Audio
Notes

2 min: Background for what Shannon does

Three Moons Collective is Shannon Guild and Beth Brant – they clarify strong messaging and create a polished web presence and a package of marketing materials that allow people to disseminate

3 – 6 mins: What are top things that people are getting wrong.

First a caveat – you’ve been groomed in an environment where it is in your nature now to present all of the information. Citations, facts, method, etc. So this is all counter-intuitive to distill down to three key points.Biggest mistake is difficulty in clearing away all of the steps of how you did something and keeping the message of who you are, what you do, and why that matters. Then, allow a pathway to get to all of those other places

Second common mistake – academic institutions are thinking about themselves as researchers centers but not as businesses, but both are actually true. It is your job to make sure that this is a profitable business that has scale to grow.

Connect with them on how you help [funders] understand how you would help solve their problems and that you are going to be a reliable place to invest their dollars.

7:45 mins: if you want to connect, you have to speak the same language. It is on you to translate your language out of jargon that makes sense to you and into the terms that are valued and interesting to the funders.

9:30 mins: have people learned through this process of distillation how they can actually broaden the number/type of people and groups that can be reached?

Shannon gives a great example of how distilling a message (for a produced water treatment research center) opened up a broad range of other avenues to get creative about where the ideas and solutions might add value that weren’t originally in the sights of the researchers (environmental protection work, venture capitalists looking for scalable technology).

13:00 mins: Discussion of search engine optimization (SEO) and positioning for positive search rankings. To optimize as much as possible, you need to understand what people are searching for to begin with, which is not necessarily the words that you think of. So, find key words based on guessing from context expertise, then vetting those with some research, then peppering the site with key words.

16:45 mins: Advice for someone who wants to do this themselves? Think about scaling as you grow, but the key if you go with a DIY approach, at least get clear about some core positioning. Homepage should tell: who you are, what you do, the problems you solve, and appropriate call to action meaning how can they connect with you.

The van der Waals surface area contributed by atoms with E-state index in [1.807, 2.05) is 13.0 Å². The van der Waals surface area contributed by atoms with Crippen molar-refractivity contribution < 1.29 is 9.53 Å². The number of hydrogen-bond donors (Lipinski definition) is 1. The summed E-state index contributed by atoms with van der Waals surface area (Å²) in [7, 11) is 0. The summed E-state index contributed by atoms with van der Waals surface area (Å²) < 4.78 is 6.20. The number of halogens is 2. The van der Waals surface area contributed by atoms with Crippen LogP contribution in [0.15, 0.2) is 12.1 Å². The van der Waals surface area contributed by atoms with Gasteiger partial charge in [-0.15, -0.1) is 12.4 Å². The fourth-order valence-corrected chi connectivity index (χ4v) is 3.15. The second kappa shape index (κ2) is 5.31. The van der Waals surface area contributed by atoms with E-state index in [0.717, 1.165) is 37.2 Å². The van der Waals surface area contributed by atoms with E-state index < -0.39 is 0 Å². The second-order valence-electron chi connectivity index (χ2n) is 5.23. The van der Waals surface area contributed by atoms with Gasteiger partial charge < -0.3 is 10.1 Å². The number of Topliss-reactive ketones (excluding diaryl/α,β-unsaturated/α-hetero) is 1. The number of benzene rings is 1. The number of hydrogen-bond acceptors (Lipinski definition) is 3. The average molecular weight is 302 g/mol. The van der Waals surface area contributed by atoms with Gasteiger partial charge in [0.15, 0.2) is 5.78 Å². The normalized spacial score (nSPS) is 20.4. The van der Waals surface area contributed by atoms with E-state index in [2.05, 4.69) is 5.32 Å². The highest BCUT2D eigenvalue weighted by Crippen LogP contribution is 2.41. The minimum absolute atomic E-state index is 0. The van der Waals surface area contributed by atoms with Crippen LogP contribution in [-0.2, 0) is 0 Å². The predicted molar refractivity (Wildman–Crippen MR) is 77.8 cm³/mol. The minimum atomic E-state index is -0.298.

Rather than pages and pages of publications, think about cleaning it up to a highlighted number of case studies. A couple of paragraphs maybe about what the problem was, what the solution was and a photo of students

“No business is going to stay alive if they are not playing offense at least part of the time.”

21:00 mins: Talking about the attention to students and post-docs within a professor’s website. This is one big collaborative circle where everybody wins if it’s a team approach.

Centered in: here are the problems we solve, here’s how we are collaborating to make the world a better place, etc. – on the front end, highlighting this bigger purpose is important because that is how students decide where to apply to study. They want to go where the action is, and where interesting problems are being solved.

It’s critical that there’s a spotlight on the students for two reasons: the businesses/funders want to know who’s going to be working on their stuff, who’s making things happen behind the curtain, so this removes ambiguity.

Second reason is again recruiting – the more students are involved in the spotlight, it provides a better recruiting pipeline in multiple directions, both to get new students and to place existing students. Also, the students are really primary products of the research investment.

25:00 mins:  Introducing MyProfessorWebsite.com –

Team Helium is collaborating with Three Moons Collective. A succinct PDF guide is created there called “the Business of Academia”. Encouragement to start thinking of yourself as a business owner. With that comes the need to really think about what value am I bringing to the table here. This has 6 key questions to ask yourself to really help yourself uncover. The great thing about this clarity of messaging is that it translates to make the rest of your world more streamlined as well – you can answer questions at a conference in a way that flows, you can write proposals in ways that are distilled as well.

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